What Pokémon Go can Teach Brands about Augmented Reality

What Pokémon Go can Teach Brands about Augmented Reality

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Brands should keep a close eye on Pokémon Go as a sign of what may be coming their way.

The entire world seems to be going crazy for Pokémon Go. For those not caught up: this remake of the classic 90s game makes players go around using their smartphone to find Pokémon in various real world locations. This overlay of a virtual and physical gaming experience brings the thrill of Pokémon hunting to a new level and is bringing millions of players into the augmented reality (or AR) world (not to be confused with Virtual Reality, as we have explained in a previous article). As MADJOR, we believe that Pokémon Go could act as a strong catalyst for a rejuvenated interest from brands in augmented reality.

Discussions about AR aren’t new. With their geo-localization and image capture functionalities, smartphones made possible in theory large-scale AR business models and brand experiences. Since the early days of smartphone democratization, brands have been attracted by the possibilities of AR. Early players such as Layar sold a compelling vision of an “All AR” world where people would just hold their phone against an apartment building to instantly see information about flats for sale or against a road to get live traffic conditions.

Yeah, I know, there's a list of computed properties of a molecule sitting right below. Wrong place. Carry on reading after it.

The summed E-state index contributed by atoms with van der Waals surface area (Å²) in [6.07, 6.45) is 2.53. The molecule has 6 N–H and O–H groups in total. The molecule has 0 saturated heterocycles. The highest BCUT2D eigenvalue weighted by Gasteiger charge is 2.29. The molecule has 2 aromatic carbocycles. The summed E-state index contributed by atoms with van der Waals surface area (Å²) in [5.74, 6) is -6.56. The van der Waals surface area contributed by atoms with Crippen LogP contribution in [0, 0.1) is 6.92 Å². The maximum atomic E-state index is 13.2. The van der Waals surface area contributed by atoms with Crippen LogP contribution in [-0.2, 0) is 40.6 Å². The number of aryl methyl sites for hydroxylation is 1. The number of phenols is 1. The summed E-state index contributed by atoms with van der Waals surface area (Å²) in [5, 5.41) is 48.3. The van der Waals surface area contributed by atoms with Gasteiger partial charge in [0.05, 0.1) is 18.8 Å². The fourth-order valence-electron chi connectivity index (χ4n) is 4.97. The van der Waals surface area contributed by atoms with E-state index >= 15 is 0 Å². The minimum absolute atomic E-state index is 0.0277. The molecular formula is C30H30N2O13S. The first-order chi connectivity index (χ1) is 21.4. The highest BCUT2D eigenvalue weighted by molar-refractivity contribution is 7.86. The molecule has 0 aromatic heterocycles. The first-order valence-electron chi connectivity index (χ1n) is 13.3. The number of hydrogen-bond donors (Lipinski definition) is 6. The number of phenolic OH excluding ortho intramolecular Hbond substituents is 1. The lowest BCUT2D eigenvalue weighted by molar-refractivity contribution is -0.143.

Early ambitions, however, crashed against a lack of maturity on two levels:
 

  • Technical: not all early generations smartphones could handle AR experiences smoothly from the standpoint of pure processing power, battery life or data;
  • Consumer behavior: AR perfectly illustrates how technology evolutions alone are nothing if they are not matched by a corresponding evolution in mindsets and behavior. AR, like all new technologies, needs to fit into rituals and allow people to develop habits. Few consumers until now had any experiences with AR and what little they knew about the technology was mostly focused on negative aspects of privacy invasion (the Google Glass “creepy factor”).

If we consider the well-known “Hype Cycle” model, AR went through the traditional stages of early exuberance followed by massive disillusionment. We believe that Pokémon Go could be the first sign of AR gradually entering its productivity plateau. Our thinking on this revolves around a few key points.
 

  • The right point of entry: early visions of AR were characteristic of overhyped technologies with grand plans of “AR everything” best represented by the Google Glass project (which was ultimately halted by Google in early 2015). Technologies can’t be all things to all people from the start. They need the right point of entry to get people on board and prove their value. Gaming has in the past often served as such an entry point and in this particular case no game offers a better fit with AR than Pokémon Go. AR may have found its killer application that will turn it from an abstract vision for the future to a compelling value proposition right now.